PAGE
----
Stephen Parmelee (English and Film Studies) recommends several examples of Los Angeles noir fiction, including:

  • Fast One by Paul Cain (1933). Dr. Parmelee writes: Cain (real name George Sims) was one of the so-called “Black Mask Boys,” writers who founded the hard-boiled school of writing, most notably in the pages of the pulp magazine Black Maskin the 1920s and 1930s. Cain was the hardest-boiled of them all, and while he wrote a number of short stories and screenplays (under the also-pseudonymous name “Peter Ruric”), this was his only novel. Portraying civic corruption and bootlegging in Los Angeles at the time it was actually occurring, Cain’s prose is crystalline, sharp, and devoid of sentimentality. His portrait of the City of Angels in the early decades of the twentieth century is invaluable. Dr. Parmelee also recommends
  • The Canyon (1940) by Peter Viertel. He writes: Viertel was the son of European parents who came to Southern California in the 1920s and settled just a few miles down Pacific Coast Highway from Pepperdine, in Santa Monica Canyon, which became the setting for this novel. His father worked in the movies as a screenwriter and director; his mother was an actress and a screenwriter. Although Peter wrote many novels and also became a screenwriter himself, The Canyon was his only novel set in Los Angeles. It describes the rural, pastoral nature of the Canyon at that time as well as the native California Indian and Hispanic residents, who were slowly being displaced as a result of the gentrification of the Canyon. This novel was never reprinted; if you find it, you've got a first edition.
  • You Play the Black and the Red Comes Up (1938) by Richard Hallas. Dr. Parmelee writes: Hallas (real name Eric Knight) was an Englishman who came to Los Angeles in the 1930s. This novel treats a number of Southern California characteristics, including the self-centeredness and unreality of Hollywood and the Southland’s penchant for conflating religion, civic boosterism, and politics. It also offers scathing and very funny commentary on the California state political scene; and, perhaps most significantly, it is in its story elements and fatalistic attitude a full-fledged forerunner of what would in its cinematic counterpart become known as film noir just a few years later. However, he is probably best known for having created the most famous collie of movies and television, Lassie, in his novel Lassie Come Home.
  • Angel’s Flight (1927) by Don Ryan. He writes: Ryan’s only novel about Los Angeles was written in a climate of freewheeling investment and speculation, largely unfettered flexing of corporate muscle, and an alliance of ultraconservative business and civic leaders. It is a collection of vignettes and sketches loosely driven by a single plotline involving Will Pence, a tubercular, out-of-work New York newspaper writer who has come west in search of work (and Paradise) but has found neither. This novel was written during Prohibition, and by chance, Pence hooks up with a local bootlegger and gang leader who gives him a job helping guard an incoming shipment of whiskey; during a shootout with a local rival gang, several men are killed, forcing Pence to hide out for several weeks. Eventually, he is hired as a writer for the Los Angeles Citizen, a position that enables him to offer political and social commentary on the Southland. Ryan became a friend of director Erich von Stroheim and appeared in bit parts in several of von Stroheim’s films. As an indication of how obscure (though I would argue “overlooked”) this novel is, there is no entry for “Don Ryan” on Wikipedia.org as of this writing. This novel was never reprinted; if you read it, you’re reading a first edition.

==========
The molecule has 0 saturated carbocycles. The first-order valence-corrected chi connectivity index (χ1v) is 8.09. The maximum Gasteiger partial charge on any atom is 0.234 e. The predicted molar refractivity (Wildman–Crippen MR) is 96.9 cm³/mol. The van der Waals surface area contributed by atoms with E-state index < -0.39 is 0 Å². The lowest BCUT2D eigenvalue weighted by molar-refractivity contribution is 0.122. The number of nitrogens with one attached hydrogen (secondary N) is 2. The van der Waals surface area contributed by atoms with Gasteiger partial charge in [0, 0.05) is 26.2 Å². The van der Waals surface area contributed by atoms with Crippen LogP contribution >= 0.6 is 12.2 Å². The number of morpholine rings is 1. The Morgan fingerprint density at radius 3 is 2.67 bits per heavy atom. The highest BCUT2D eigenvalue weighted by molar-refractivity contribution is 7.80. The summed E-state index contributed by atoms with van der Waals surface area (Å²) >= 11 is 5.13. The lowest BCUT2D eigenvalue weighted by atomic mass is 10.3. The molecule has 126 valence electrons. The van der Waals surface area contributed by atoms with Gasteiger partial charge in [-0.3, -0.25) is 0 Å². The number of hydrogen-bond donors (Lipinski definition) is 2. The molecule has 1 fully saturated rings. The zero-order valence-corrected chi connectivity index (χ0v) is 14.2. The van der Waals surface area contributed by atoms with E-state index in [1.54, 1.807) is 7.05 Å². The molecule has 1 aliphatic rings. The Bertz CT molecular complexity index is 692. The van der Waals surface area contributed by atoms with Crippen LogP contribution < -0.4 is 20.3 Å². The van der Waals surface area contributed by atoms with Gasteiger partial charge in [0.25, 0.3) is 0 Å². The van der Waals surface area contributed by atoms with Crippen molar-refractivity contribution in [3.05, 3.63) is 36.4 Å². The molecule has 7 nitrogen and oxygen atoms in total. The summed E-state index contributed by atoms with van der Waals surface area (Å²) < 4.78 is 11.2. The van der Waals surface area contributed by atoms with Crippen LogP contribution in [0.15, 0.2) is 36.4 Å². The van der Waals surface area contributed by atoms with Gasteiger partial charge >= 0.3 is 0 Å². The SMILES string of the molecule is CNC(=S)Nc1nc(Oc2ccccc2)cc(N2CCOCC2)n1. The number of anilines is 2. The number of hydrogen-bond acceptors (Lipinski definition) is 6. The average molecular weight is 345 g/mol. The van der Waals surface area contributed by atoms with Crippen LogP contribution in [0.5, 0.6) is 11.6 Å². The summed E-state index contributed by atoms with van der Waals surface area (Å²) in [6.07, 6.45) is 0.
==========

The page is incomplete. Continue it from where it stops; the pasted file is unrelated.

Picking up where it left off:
John Struloeff (Creative Writing) recommends Where I'm Calling From (1989) by Raymond Carver. Dr. Struloeff writes: Raymond Carver was born in the same small logging town in which I grew up. I first heard his name, however, when I was away at college studying American literature. I had only recently decided to become a writer, and discovering Carver's work was incredibly inspiring. Not only did he write about the people and struggles that I recognized, but he wrote with terrible, tragic beauty and authenticity. Where I'm Calling From was the first book that I re-read and studied in my new life as a writer, and the influence still echoes in my work.


Michael L. Williams (Business/Information Systems) recommends Hamlet’s Blackberry: A practical philosophy for building a good life in the digital age (2010) by William Powers. Dr. Williams writes: As a professor of information systems, I spend a lot of time thinking, talking, and writing about technology. Despite the gains in productivity, reduced costs, and increased social connections, technology is not all virtuous. I recommend Powers’ work as a starting point to colleagues, students, and friends who struggle to find the balance between the people and screens competing for our limited attention. Enjoy.